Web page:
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False Advertising

Blockbuster settled another false advertising lawsuit over its "no late fees" program last week, this time with New Jersey. The $140,000 settlement is in addition to the $630,000 the movie-rental giant paid to forty-seven other states to resolve similar charges in 2005. Blockbuster began waiving late fees a year ago to combat competitive pressure from online rivals, and their advertising led consumers to believe that there was no cost for returning movies or games after the due date. But they neglected to mention that, in lieu of a late fee, they would charge customers' credit cards for the entire retail purchase price of a past-due item after seven days. The company stands by the policy and, to comply with the settlements, now spells out every detail in its advertising. But it may be too late: many stock analysts blame the program for driving Blockbuster's share price down more than 60 percent last year.

Here's a different example of false advertising. In its written guide to ethical conduct, Tyco International included the following statement: "We must demand of ourselves and of each other the highest standards of individual and corporate integrity. We safeguard company assets. We comply with all company policies and laws." Late last summer, a jury convicted Tyco's ex-CEO Dennis Kozlowski and its former CFO Mark Swartz of twelve counts of grand larceny, eight counts of falsifying records, and on charges of conspiracy and violating business laws for looting the company of $600 million.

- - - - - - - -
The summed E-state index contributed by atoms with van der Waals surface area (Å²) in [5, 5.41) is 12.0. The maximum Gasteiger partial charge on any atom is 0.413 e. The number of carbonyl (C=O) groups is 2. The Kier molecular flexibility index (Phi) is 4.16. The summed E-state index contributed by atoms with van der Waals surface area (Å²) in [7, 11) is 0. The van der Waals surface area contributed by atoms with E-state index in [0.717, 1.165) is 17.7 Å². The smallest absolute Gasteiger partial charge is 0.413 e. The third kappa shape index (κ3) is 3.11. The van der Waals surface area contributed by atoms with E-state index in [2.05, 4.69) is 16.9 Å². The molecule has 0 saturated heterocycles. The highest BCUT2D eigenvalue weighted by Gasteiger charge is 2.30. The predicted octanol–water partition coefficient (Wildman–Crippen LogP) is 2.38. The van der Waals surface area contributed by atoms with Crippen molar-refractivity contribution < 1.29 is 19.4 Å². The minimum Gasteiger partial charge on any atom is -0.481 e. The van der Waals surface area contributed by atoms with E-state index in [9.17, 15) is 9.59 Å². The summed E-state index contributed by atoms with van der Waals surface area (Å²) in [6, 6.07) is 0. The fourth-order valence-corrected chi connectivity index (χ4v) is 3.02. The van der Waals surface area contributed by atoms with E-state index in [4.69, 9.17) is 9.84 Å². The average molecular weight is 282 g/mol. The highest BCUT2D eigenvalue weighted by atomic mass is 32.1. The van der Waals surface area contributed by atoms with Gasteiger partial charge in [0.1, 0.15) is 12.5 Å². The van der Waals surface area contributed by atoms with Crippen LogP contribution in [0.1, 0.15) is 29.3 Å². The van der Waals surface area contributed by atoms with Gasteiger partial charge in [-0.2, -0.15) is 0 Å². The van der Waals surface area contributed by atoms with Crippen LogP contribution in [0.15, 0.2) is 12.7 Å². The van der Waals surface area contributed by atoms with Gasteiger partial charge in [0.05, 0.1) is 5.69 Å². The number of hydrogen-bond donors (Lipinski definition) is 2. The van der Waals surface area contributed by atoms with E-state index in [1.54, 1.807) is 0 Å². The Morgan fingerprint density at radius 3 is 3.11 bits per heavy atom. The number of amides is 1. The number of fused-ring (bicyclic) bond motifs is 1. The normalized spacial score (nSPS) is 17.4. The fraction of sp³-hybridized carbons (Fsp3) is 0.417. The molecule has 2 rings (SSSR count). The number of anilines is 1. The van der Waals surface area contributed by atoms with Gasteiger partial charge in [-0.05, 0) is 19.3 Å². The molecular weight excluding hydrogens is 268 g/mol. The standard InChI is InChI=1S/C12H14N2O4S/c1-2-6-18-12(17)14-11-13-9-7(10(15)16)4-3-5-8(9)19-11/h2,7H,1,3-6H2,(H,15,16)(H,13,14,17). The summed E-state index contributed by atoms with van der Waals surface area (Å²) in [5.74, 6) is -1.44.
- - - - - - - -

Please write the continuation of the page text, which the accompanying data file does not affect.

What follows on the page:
Both of these costly deceptions add to our preconceptions that companies are trying to pull the wool over our eyes. Face it: won't you be skeptical the next time Blockbuster introduces a special deal? For that matter, will you trust the future promotions of any movie-rental store? Likewise, with newspapers reporting daily on at companies like Enron, Arthur Anderson, Global Crossing, WorldCom, and Tyco, is it any wonder that employees start to associate all business leaders with dishonesty and untrustworthiness?

Thanks to false advertising, we think of used-car salespeople as deceitful, personal injury lawyers as greedy, and politicians as, at best, insincere. Now, thanks to people like Dennis Kozlowski, we conceive of business leaders as justice-obstructing, massive-debt-hiding, earnings-overstating thieves who use company funds to purchase personal artwork and put on lavish birthday parties for family members. No wonder only half of all employees trust their senior managers. And no wonder establishing trust with your employees is such an uphill battle.
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If posted, which would be longer;truthful ads;ads containing false claims; absolutely deceptive ads?

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